Image Reading
The scans were exported raw from the CASIA SS-1000 and read by an experienced reader (AZC), who was masked to gonioscopy grade, using customized software, Anterior Chamber Angle and Interpretation (ACAI, Houston, TX, USA) as described previously.11,15 After identifying the scleral spur landmarks (SSLs), examining and adjusting all 128 meridian images, the interpretation result was saved, the refraction correction processed, and angle parameters, including angle opening distance at 750 μm (AOD750),11,15,16 trabecular-iris space area at 750 μm (TISA750),11,15,17 iris cross-sectional area (ICSA), and radius of TISA750 (RTISA),11 as well as radius of ICSA (RICSA)3 were calculated and saved for each angle. 
TICV and IV
Trabecular-iris circumferential volume is the integrated volume of the peripheral angle taken from TISA measurements as described previously (Fig. 1).11 Iris cross-sectional area is the area bordered by the anterior iris surface, anterior surface of the demarcation line created by the reflection of the posterior layer of pigment epithelium, and line drawn from SSL and parallel to the visual axis (Fig. 2A). Iris volume is the integrated iris cross-sectional area measured around the angle (Fig. 2B). 
Figure 1
 
Trabecular-iris circumferential volume. A 3D ASOCT angle image exhibiting TISA750 (light green space) and TICV750 (darker green spaces), along with the SSL (red circle), iris (yellow), and cornea (violet line). Adapted from Rigi M, Blieden LS, Nguyen D, et al. Trabecular-iris circumference volume in open angle eyes using swept-source Fourier domain anterior segment optical coherence tomography. J Ophthalmol. 2014;2014:590978.11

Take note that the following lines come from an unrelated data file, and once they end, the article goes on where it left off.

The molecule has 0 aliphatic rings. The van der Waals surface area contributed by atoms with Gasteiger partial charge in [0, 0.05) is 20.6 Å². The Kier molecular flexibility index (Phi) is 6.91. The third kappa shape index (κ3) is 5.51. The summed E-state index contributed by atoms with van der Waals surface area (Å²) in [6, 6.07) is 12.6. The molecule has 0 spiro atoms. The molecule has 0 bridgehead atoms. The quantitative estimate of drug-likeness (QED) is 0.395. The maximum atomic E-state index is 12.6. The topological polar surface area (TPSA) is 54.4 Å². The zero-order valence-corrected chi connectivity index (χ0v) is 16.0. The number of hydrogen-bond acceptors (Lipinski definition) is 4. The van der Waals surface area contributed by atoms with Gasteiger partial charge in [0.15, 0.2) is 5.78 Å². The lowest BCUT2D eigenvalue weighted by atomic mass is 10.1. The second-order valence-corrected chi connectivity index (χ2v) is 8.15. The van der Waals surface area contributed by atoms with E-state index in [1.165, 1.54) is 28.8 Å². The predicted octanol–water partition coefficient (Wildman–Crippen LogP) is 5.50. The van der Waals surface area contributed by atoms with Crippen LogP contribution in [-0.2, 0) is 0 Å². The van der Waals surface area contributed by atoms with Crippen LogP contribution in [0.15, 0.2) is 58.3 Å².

Figure 1
 
Trabecular-iris circumferential volume. A 3D ASOCT angle image exhibiting TISA750 (light green space) and TICV750 (darker green spaces), along with the SSL (red circle), iris (yellow), and cornea (violet line). Adapted from Rigi M, Blieden LS, Nguyen D, et al. Trabecular-iris circumference volume in open angle eyes using swept-source Fourier domain anterior segment optical coherence tomography. J Ophthalmol. 2014;2014:590978.11
Figure 2
 
Iris volume. (A) The 2D and (B) 3D ASOCT angle images exhibiting borders for IV calculation. Iris cross-sectional area is the area bordered by anterior iris surface, anterior surface of the demarcation line created by the reflection of the posterior layer of pigment epithelium, and the line drawn from SSL and parallel to visual axis. RICSA is represented by the green line. (A). Iris volume is the integrated iris cross-sectional area measured around the angle (B). The SSL appears above the iris plane in the 3D view of this open-angle eye.15